Four Fertility boosting snacks to add (and one to ditch ASAP!)
I don’t know who these 'three-meals-a-day' people are, but I have to snack and quite honestly, I LIKE to snack. If you’ve opened this, you probably need (and like) to as well. Welcome, snack lover!
Easily accessible snack foods are often jammed with hormone disrupters or are packed with insulin boosting, liver loading sugar – basically, stuff we want to avoid for our reproductive health. Let’s keep it simple.
Get some of these:
PLEASE ditch immediately:
- Almonds: Easy to eat and satisfyingly crunchy with a warming thermal nature. Almonds are high in healthy fats, the building blocks of sex hormones. Lightly dry fry for easier digestion.
- Hard boiled eggs: In TCM boiling is the most nutritious way to eat eggs, as a lot of the benefits are found in the shell. Eggs are the complete food. High in healthy fats, B-vitamins and proteins, all essential for fertility. BTW, those good fats are all in the yolk, so nah-uh to egg white omelettes.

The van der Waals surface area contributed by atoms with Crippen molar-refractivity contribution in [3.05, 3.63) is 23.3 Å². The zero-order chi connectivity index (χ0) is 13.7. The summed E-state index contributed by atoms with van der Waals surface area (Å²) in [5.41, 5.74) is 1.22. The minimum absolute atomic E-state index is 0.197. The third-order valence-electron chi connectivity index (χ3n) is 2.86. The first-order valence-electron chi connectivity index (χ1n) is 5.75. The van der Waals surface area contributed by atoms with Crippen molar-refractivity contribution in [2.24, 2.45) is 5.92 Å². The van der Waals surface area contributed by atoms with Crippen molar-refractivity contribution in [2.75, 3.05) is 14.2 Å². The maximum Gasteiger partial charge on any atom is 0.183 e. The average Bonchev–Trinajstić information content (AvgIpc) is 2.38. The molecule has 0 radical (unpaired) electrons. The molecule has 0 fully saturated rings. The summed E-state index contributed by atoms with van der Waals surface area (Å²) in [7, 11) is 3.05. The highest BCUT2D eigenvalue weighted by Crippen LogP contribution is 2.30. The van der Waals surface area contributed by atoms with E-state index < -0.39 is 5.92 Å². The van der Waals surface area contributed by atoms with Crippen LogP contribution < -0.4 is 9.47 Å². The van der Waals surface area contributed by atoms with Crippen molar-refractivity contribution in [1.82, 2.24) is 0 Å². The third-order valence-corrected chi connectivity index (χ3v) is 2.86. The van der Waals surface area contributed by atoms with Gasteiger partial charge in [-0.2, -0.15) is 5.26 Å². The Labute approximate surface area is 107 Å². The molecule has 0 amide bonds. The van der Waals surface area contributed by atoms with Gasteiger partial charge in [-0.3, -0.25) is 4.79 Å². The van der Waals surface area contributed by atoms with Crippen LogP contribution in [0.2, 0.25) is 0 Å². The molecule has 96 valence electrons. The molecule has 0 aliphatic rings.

- Avocado: Also high in those hormone supporting healthy fats, avo is super easy, super filling and super quick to eat as a spread or by itself. A particularly good option during the follicular phase (second half of the cycle), our little avo friends are considered to be blood builders, just what you need after your period. They are also jammed full of vitamin E – found in copious amounts inside the fluid of the growing follicle.
- Pomegranate: Not the easiest fruit to eat but well worth the effort. Thought to boost blood flow to the uterus, historically pomegranates have been associated with fertility in many cultures throughout history. They make an ideal snack for both partners due to their high zinc content – important for both ovulation and healthy sperm development.
- Reduced fat dairy: Is this even still a thing? An Oxford University study found women with a high intake of reduced fat dairy also had increased risk of anovulation, resulting in infertility. Reduced fat anything nearly always requires allllllll of the sugar and/or salt to compensate for the lack of flavour (and even then, it’s never really as good). Don’t do it.
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